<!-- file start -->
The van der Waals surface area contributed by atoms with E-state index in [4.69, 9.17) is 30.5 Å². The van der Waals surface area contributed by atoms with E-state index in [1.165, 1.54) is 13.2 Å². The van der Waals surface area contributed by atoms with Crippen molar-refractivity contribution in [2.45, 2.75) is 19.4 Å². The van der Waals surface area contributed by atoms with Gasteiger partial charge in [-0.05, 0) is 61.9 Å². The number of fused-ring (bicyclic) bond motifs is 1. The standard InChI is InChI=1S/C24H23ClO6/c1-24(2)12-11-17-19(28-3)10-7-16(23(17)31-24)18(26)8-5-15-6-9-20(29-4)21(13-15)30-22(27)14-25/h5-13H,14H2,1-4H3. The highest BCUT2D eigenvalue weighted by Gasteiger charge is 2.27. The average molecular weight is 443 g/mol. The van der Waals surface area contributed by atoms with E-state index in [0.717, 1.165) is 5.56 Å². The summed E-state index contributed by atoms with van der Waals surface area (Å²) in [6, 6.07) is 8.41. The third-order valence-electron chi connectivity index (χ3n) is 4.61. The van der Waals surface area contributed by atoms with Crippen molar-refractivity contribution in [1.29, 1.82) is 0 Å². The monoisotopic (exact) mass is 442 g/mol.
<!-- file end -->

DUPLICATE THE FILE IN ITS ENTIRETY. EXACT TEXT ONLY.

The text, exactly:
The van der Waals surface area contributed by atoms with E-state index in [4.69, 9.17) is 30.5 Å². The van der Waals surface area contributed by atoms with E-state index in [1.165, 1.54) is 13.2 Å². The van der Waals surface area contributed by atoms with Crippen molar-refractivity contribution in [2.45, 2.75) is 19.4 Å². The van der Waals surface area contributed by atoms with Gasteiger partial charge in [-0.05, 0) is 61.9 Å². The number of fused-ring (bicyclic) bond motifs is 1. The standard InChI is InChI=1S/C24H23ClO6/c1-24(2)12-11-17-19(28-3)10-7-16(23(17)31-24)18(26)8-5-15-6-9-20(29-4)21(13-15)30-22(27)14-25/h5-13H,14H2,1-4H3. The highest BCUT2D eigenvalue weighted by Gasteiger charge is 2.27. The average molecular weight is 443 g/mol. The van der Waals surface area contributed by atoms with E-state index in [0.717, 1.165) is 5.56 Å². The summed E-state index contributed by atoms with van der Waals surface area (Å²) in [6, 6.07) is 8.41. The third-order valence-electron chi connectivity index (χ3n) is 4.61. The van der Waals surface area contributed by atoms with Crippen molar-refractivity contribution in [1.29, 1.82) is 0 Å². The monoisotopic (exact) mass is 442 g/mol.